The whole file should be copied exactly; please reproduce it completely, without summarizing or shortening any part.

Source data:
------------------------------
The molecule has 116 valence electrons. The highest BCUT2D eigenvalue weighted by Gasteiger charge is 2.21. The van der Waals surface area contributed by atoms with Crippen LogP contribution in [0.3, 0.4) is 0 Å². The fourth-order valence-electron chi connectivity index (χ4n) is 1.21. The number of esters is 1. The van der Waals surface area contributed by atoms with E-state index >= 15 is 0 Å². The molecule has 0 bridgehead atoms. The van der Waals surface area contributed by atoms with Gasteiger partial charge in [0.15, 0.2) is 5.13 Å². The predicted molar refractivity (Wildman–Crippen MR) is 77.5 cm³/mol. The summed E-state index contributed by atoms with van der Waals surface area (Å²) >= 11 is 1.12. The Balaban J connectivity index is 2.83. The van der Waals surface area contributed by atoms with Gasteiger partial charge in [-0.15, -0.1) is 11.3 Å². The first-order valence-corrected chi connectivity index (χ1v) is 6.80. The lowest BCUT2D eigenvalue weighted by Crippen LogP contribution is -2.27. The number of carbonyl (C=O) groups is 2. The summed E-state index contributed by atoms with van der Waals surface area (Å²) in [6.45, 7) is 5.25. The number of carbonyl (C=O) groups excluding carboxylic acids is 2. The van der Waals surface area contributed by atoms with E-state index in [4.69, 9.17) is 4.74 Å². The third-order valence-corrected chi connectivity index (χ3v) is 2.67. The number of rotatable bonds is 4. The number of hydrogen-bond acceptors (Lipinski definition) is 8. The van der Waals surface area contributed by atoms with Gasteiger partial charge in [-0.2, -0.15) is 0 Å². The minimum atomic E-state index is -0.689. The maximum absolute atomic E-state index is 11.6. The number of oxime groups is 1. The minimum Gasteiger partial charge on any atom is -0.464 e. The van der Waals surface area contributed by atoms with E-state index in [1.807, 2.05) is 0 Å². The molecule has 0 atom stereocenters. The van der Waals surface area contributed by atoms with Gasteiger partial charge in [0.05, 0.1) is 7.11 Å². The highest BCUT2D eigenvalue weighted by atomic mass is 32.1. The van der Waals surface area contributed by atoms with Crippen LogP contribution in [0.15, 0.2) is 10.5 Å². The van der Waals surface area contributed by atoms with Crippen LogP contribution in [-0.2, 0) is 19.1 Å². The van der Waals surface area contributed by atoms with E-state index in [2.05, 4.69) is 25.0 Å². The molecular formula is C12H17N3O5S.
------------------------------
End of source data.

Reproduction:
The molecule has 116 valence electrons. The highest BCUT2D eigenvalue weighted by Gasteiger charge is 2.21. The van der Waals surface area contributed by atoms with Crippen LogP contribution in [0.3, 0.4) is 0 Å². The fourth-order valence-electron chi connectivity index (χ4n) is 1.21. The number of esters is 1. The van der Waals surface area contributed by atoms with E-state index >= 15 is 0 Å². The molecule has 0 bridgehead atoms. The van der Waals surface area contributed by atoms with Gasteiger partial charge in [0.15, 0.2) is 5.13 Å². The predicted molar refractivity (Wildman–Crippen MR) is 77.5 cm³/mol. The summed E-state index contributed by atoms with van der Waals surface area (Å²) >= 11 is 1.12. The Balaban J connectivity index is 2.83. The van der Waals surface area contributed by atoms with Gasteiger partial charge in [-0.15, -0.1) is 11.3 Å². The first-order valence-corrected chi connectivity index (χ1v) is 6.80. The lowest BCUT2D eigenvalue weighted by Crippen LogP contribution is -2.27. The number of carbonyl (C=O) groups is 2. The summed E-state index contributed by atoms with van der Waals surface area (Å²) in [6.45, 7) is 5.25. The number of carbonyl (C=O) groups excluding carboxylic acids is 2. The van der Waals surface area contributed by atoms with E-state index in [4.69, 9.17) is 4.74 Å². The third-order valence-corrected chi connectivity index (χ3v) is 2.67. The number of rotatable bonds is 4. The number of hydrogen-bond acceptors (Lipinski definition) is 8. The van der Waals surface area contributed by atoms with Gasteiger partial charge in [-0.2, -0.15) is 0 Å². The minimum atomic E-state index is -0.689. The maximum absolute atomic E-state index is 11.6. The number of oxime groups is 1. The minimum Gasteiger partial charge on any atom is -0.464 e. The van der Waals surface area contributed by atoms with E-state index in [1.807, 2.05) is 0 Å². The molecule has 0 atom stereocenters. The van der Waals surface area contributed by atoms with Gasteiger partial charge in [0.05, 0.1) is 7.11 Å². The highest BCUT2D eigenvalue weighted by atomic mass is 32.1. The van der Waals surface area contributed by atoms with Crippen LogP contribution in [0.15, 0.2) is 10.5 Å². The van der Waals surface area contributed by atoms with Crippen LogP contribution in [-0.2, 0) is 19.1 Å². The van der Waals surface area contributed by atoms with E-state index in [2.05, 4.69) is 25.0 Å². The molecular formula is C12H17N3O5S.